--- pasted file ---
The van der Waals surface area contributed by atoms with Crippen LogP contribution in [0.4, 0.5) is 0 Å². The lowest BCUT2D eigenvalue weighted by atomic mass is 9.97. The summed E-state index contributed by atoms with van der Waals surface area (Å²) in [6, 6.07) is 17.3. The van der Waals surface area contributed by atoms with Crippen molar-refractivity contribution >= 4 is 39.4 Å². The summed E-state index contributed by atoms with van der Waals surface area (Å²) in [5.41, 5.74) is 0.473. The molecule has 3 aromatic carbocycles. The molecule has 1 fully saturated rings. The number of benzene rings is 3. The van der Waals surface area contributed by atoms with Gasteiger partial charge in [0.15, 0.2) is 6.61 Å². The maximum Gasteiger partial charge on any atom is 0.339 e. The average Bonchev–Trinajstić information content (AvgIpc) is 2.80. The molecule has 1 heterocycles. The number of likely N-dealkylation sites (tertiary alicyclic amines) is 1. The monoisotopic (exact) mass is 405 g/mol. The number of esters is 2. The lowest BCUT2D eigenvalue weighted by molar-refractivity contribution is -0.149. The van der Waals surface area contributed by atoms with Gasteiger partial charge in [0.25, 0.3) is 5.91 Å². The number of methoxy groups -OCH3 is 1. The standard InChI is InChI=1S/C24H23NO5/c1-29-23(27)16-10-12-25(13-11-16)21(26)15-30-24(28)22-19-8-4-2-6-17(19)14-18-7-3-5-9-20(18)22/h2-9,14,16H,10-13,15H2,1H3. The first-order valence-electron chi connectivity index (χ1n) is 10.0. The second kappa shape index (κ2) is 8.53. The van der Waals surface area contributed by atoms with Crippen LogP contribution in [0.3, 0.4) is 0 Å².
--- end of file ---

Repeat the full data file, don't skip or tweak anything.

The van der Waals surface area contributed by atoms with Crippen LogP contribution in [0.4, 0.5) is 0 Å². The lowest BCUT2D eigenvalue weighted by atomic mass is 9.97. The summed E-state index contributed by atoms with van der Waals surface area (Å²) in [6, 6.07) is 17.3. The van der Waals surface area contributed by atoms with Crippen molar-refractivity contribution >= 4 is 39.4 Å². The summed E-state index contributed by atoms with van der Waals surface area (Å²) in [5.41, 5.74) is 0.473. The molecule has 3 aromatic carbocycles. The molecule has 1 fully saturated rings. The number of benzene rings is 3. The van der Waals surface area contributed by atoms with Gasteiger partial charge in [0.15, 0.2) is 6.61 Å². The maximum Gasteiger partial charge on any atom is 0.339 e. The average Bonchev–Trinajstić information content (AvgIpc) is 2.80. The molecule has 1 heterocycles. The number of likely N-dealkylation sites (tertiary alicyclic amines) is 1. The monoisotopic (exact) mass is 405 g/mol. The number of esters is 2. The lowest BCUT2D eigenvalue weighted by molar-refractivity contribution is -0.149. The van der Waals surface area contributed by atoms with Gasteiger partial charge in [0.25, 0.3) is 5.91 Å². The number of methoxy groups -OCH3 is 1. The standard InChI is InChI=1S/C24H23NO5/c1-29-23(27)16-10-12-25(13-11-16)21(26)15-30-24(28)22-19-8-4-2-6-17(19)14-18-7-3-5-9-20(18)22/h2-9,14,16H,10-13,15H2,1H3. The first-order valence-electron chi connectivity index (χ1n) is 10.0. The second kappa shape index (κ2) is 8.53. The van der Waals surface area contributed by atoms with Crippen LogP contribution in [0.3, 0.4) is 0 Å².